I keep telling myself that I will Not be distracted. Huh, as if that resolution lasts for long!
Yesterday I got this cute angel pattern in my mailbox & recently some experimentation on Mock rings held my curiosity. Of course I had to jump in ! You know the feeling, right ?!
by Sheila Heneise
On May 16th, Georgia Seitz is revisiting this cute angel pattern as she some story to tell !
I took the opportunity to tat this minimalist, but happy angel.
This time I went with single shuttle & ball thread, in Anchor size 40 white.
Techniques I used : direct tatting, directional tatting, decorative picots, Join to Smooth Side (JSS), inward picot (held by pin), long picots, very small picots, turn work.
Size : approx. 1¾” x 1 ¼“
Instead of reversing work each time as instructed, I used direct tatting (reverse stitch) for many of the segments. It is a fairly quick & fun tat, but I could’ve done better with the chain shapes.
One can make the wings using Martha Ess' Folded Rings.
TIP : Switching from normal tatting to direct tatting (and vice versa) can create a distinctive pointed chain/tip at the turn.
Large Ring Options
RING 1 :
Working large rings has become very comfortable ever since I came across Patty Dowden’s technique. I have my own version of it – looping the thread round the entire hand (all fingers) gives me lots of room & slack, without having to wind extra thread.
Conditions : stitches should not be tensioned too tightly ; 6-ply tightly twisted thread works best
RING 2 : Mock Ring with inward picot
Jane McLellan’s experiment with normal ring, self-closing mock ring (SCMR), & mock ring, led her to choose the latter for the large rings’ motif she was tatting. She used an inward picot (picot on the core thread), held in place by a pin/clip, at the start of a long chain which was then joined back to the picot to simulate a ring. She also used a SLT/overhand tie to change direction of chain for the ring. Instead of SLT, I switched shuttles.
TIP : SCMR is a ‘fancy’ Mock Ring (MR). The only difference is that the inward picot loop is drawn out & held in a finger, allowing the whole shuttle to pass through at the time of linking & closing. In MR, we make a normal picot join.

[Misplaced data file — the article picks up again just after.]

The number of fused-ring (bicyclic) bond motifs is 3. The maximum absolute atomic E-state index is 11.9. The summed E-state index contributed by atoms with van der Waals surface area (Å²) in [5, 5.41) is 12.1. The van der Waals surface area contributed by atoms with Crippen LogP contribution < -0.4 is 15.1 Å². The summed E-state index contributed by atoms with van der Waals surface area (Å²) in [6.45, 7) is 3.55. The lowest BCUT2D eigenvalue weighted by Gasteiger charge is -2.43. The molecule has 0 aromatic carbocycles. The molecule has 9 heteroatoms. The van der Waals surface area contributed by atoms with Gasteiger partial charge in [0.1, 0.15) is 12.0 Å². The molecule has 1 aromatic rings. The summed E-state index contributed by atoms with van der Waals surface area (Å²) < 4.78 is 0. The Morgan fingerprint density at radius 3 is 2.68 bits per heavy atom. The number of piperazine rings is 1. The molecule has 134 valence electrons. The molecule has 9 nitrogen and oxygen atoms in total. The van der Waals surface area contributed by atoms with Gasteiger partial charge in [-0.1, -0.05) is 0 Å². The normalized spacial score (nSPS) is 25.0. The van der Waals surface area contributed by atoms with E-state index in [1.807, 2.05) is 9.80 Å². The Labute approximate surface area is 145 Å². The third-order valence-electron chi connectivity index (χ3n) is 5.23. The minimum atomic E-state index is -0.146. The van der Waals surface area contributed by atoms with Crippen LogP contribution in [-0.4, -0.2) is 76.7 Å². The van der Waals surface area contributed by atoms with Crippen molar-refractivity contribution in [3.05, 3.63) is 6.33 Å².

RING 3 : Mock Ring with scroll/overlapping effect
This was followed by Eliz Davis' mock ring where instead of an inward picot, she used a normal picot, tatted the long chain, curved it back into ring shape & linked it to the picot below as in stacked rings. She also shared the stitch-count which I used.
This was an interesting ‘twist’ not only in terms of visual effect, but also in terms of working it. In Jane’s MR, we continue to tat the chain & join to previous elements in clockwise direction, since the SLT or the switch shuttle made the directional change right at the beginning.
In Eliz’s MR, the chain is continued as normal, hence it is looped back in counterclockwise direction & joined to previous element accordingly !
TIP : Visually this is very similar to a Running Scroll in Elgiva Nicholl’s book . And one can choose the direction of overlap. The overlap in my trial is opposite to that of Eliz’s. Also, instead of a picot, one can use an under-over or alligator join.
RING 4 : Folded Chain Mock Ring
I’ve used the folded chain many times, eg. in the Super 17 Butterfly. Would it simulate a ring ? At the point where ring has to start, make a very small picot and 2 SHS (2nd half stitches). The chain folds immediately, leaving the picot protruding outward for joining at the end. I counted the 2SHS as 1DS (but it is optional). Continue with chain & join back at base to the picot.
I could’ve made the picot even smaller.
Factors that may determine choice :
- Thread colours & desired position in pattern
- Individual ease & comfort with particular method
- Whether working with single shuttle & ball or with 2 shuttles (The above motif can be tatted with a single shuttle & ball, irrespective of the method !)
- Thread characteristics
- Desired visual effect
In the previous post, Set 1 of Common Threads has been renamed ‘Overhand Tie’ (instead of overhand knot) after a discussion on Craftree. Two ties in succession create a knot. A knot conjures up the image of something that has been tightened, whereas a tie is like a ‘half-knot’ with slack that can be loosened easily if required.
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